Total War: Shogun 2's best DLC is now a standalone Saga

(Image credit: Sega)

Total War: Shogun 2—Fall of the Samurai is a brilliant expansion, pitting sword-wielding samurai against gun-toting soldiers in some of Total War's coolest battles, and suddenly it's become the newest Total War Saga. Surprise?

Fall of the Samurai is now a standalone Saga, like Thrones of Britannia, and is no longer available as a Shogun 2 expansion. If you already own it, you'll get all the DLC, with the exception of the blood pack, for free. 

It's a first for Total War, but it does kind of make sense. While Thrones of Britannia was the first Saga, it shares a lot of traits with Empire's standlone expansion, Napoleon, and Fall of the Samurai. They're all built on the foundation of another game, but they're more experimental and focus on a much smaller chunk of history. The rebranding just formalises their connection. I wouldn't be all that surprised if Napoleon joined them. 

With Thrones of Britannia's Steam rating sitting at mixed, it probably helps the new series' reputation to have something more popular attached to it. It's rewriting history a little bit, but that also feels appropriate for Total War. 

A third Saga could be appearing soon, too. Creative Assembly recently applied for a trademark for Total War Saga: Troy, so we might be taking a detour into mythology.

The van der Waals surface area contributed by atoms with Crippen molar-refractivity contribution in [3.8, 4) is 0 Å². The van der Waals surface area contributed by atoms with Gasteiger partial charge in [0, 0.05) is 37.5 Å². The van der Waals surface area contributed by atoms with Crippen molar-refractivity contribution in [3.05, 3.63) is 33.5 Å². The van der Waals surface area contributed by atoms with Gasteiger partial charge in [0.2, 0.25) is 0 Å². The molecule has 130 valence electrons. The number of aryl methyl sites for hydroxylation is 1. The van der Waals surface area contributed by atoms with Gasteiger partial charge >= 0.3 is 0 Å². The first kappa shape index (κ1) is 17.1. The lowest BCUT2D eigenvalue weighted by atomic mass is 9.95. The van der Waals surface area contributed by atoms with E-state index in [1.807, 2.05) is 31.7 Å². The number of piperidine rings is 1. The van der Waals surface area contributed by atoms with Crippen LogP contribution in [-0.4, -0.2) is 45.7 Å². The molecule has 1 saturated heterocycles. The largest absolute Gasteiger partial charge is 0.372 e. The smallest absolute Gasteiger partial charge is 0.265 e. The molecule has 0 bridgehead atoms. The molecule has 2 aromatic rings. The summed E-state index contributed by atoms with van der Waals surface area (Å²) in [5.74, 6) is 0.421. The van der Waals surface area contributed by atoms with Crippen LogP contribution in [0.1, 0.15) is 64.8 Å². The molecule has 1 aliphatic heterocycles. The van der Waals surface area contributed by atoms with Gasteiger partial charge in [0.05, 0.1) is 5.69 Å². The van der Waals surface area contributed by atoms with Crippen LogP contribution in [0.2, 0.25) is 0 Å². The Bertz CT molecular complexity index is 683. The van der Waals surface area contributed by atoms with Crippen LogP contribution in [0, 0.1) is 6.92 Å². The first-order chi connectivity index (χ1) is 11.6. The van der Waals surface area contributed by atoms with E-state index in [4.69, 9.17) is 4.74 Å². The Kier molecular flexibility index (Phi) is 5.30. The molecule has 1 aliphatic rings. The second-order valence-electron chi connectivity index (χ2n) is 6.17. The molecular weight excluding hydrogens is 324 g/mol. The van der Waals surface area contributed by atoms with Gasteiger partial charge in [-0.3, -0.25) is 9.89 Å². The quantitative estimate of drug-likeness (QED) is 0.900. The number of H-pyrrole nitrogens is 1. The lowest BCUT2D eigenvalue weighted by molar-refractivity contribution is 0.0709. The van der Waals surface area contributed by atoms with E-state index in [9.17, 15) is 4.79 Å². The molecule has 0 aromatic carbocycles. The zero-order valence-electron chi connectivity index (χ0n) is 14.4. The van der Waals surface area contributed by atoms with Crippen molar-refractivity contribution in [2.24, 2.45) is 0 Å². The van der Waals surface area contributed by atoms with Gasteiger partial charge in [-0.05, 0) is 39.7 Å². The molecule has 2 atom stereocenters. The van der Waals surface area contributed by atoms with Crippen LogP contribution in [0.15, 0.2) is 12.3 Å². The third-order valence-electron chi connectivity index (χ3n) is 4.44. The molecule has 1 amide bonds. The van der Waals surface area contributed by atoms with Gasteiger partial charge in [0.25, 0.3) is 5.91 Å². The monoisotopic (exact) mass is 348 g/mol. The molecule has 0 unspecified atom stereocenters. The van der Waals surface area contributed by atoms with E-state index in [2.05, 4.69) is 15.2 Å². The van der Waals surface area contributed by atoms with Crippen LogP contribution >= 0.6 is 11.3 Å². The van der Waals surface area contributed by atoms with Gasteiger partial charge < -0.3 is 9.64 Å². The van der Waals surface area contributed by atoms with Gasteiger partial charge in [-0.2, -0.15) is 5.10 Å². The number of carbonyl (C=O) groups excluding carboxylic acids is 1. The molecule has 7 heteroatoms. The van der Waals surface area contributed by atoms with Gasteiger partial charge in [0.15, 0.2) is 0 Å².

Total War Saga: Fall of the Samurai is 75 percent off on Steam for the week and definitely still worth checking out.

Fraser Brown
Online Editor

Fraser is the UK online editor and has actually met The Internet in person. With over a decade of experience, he's been around the block a few times, serving as a freelancer, news editor and prolific reviewer. Strategy games have been a 30-year-long obsession, from tiny RTSs to sprawling political sims, and he never turns down the chance to rave about Total War or Crusader Kings. He's also been known to set up shop in the latest MMO and likes to wind down with an endlessly deep, systemic RPG. These days, when he's not editing, he can usually be found writing features that are 1,000 words too long or talking about his dog.